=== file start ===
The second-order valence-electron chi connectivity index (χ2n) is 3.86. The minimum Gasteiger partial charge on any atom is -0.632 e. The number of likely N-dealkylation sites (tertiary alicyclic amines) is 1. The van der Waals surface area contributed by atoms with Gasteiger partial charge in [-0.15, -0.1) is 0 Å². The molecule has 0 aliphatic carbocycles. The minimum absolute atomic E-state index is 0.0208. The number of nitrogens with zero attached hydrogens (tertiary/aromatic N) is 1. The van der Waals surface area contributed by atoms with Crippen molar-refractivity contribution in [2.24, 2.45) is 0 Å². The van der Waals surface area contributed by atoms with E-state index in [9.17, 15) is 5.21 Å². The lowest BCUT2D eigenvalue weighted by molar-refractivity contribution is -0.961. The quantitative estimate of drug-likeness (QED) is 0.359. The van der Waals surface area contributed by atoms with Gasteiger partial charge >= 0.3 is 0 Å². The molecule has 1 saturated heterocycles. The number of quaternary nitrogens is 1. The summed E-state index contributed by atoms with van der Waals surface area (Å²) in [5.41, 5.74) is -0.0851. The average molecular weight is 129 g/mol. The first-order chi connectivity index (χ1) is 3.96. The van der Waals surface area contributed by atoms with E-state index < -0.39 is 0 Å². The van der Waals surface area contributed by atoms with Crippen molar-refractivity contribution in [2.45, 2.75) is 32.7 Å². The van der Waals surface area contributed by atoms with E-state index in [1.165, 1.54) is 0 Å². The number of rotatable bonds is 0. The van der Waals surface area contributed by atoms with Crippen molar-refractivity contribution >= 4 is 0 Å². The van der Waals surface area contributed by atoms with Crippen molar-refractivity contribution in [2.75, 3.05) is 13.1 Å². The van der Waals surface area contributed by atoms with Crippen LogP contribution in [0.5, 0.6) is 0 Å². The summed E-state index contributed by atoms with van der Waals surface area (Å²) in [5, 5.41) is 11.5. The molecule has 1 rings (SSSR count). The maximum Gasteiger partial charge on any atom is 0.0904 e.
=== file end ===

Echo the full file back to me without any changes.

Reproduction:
The second-order valence-electron chi connectivity index (χ2n) is 3.86. The minimum Gasteiger partial charge on any atom is -0.632 e. The number of likely N-dealkylation sites (tertiary alicyclic amines) is 1. The van der Waals surface area contributed by atoms with Gasteiger partial charge in [-0.15, -0.1) is 0 Å². The molecule has 0 aliphatic carbocycles. The minimum absolute atomic E-state index is 0.0208. The number of nitrogens with zero attached hydrogens (tertiary/aromatic N) is 1. The van der Waals surface area contributed by atoms with Crippen molar-refractivity contribution in [2.24, 2.45) is 0 Å². The van der Waals surface area contributed by atoms with E-state index in [9.17, 15) is 5.21 Å². The lowest BCUT2D eigenvalue weighted by molar-refractivity contribution is -0.961. The quantitative estimate of drug-likeness (QED) is 0.359. The van der Waals surface area contributed by atoms with Gasteiger partial charge >= 0.3 is 0 Å². The molecule has 1 saturated heterocycles. The number of quaternary nitrogens is 1. The summed E-state index contributed by atoms with van der Waals surface area (Å²) in [5.41, 5.74) is -0.0851. The average molecular weight is 129 g/mol. The first-order chi connectivity index (χ1) is 3.96. The van der Waals surface area contributed by atoms with E-state index < -0.39 is 0 Å². The van der Waals surface area contributed by atoms with Crippen molar-refractivity contribution in [2.45, 2.75) is 32.7 Å². The van der Waals surface area contributed by atoms with E-state index in [1.165, 1.54) is 0 Å². The number of rotatable bonds is 0. The van der Waals surface area contributed by atoms with Crippen molar-refractivity contribution >= 4 is 0 Å². The van der Waals surface area contributed by atoms with Crippen molar-refractivity contribution in [2.75, 3.05) is 13.1 Å². The van der Waals surface area contributed by atoms with Crippen LogP contribution in [0.5, 0.6) is 0 Å². The summed E-state index contributed by atoms with van der Waals surface area (Å²) in [5, 5.41) is 11.5. The molecule has 1 rings (SSSR count). The maximum Gasteiger partial charge on any atom is 0.0904 e.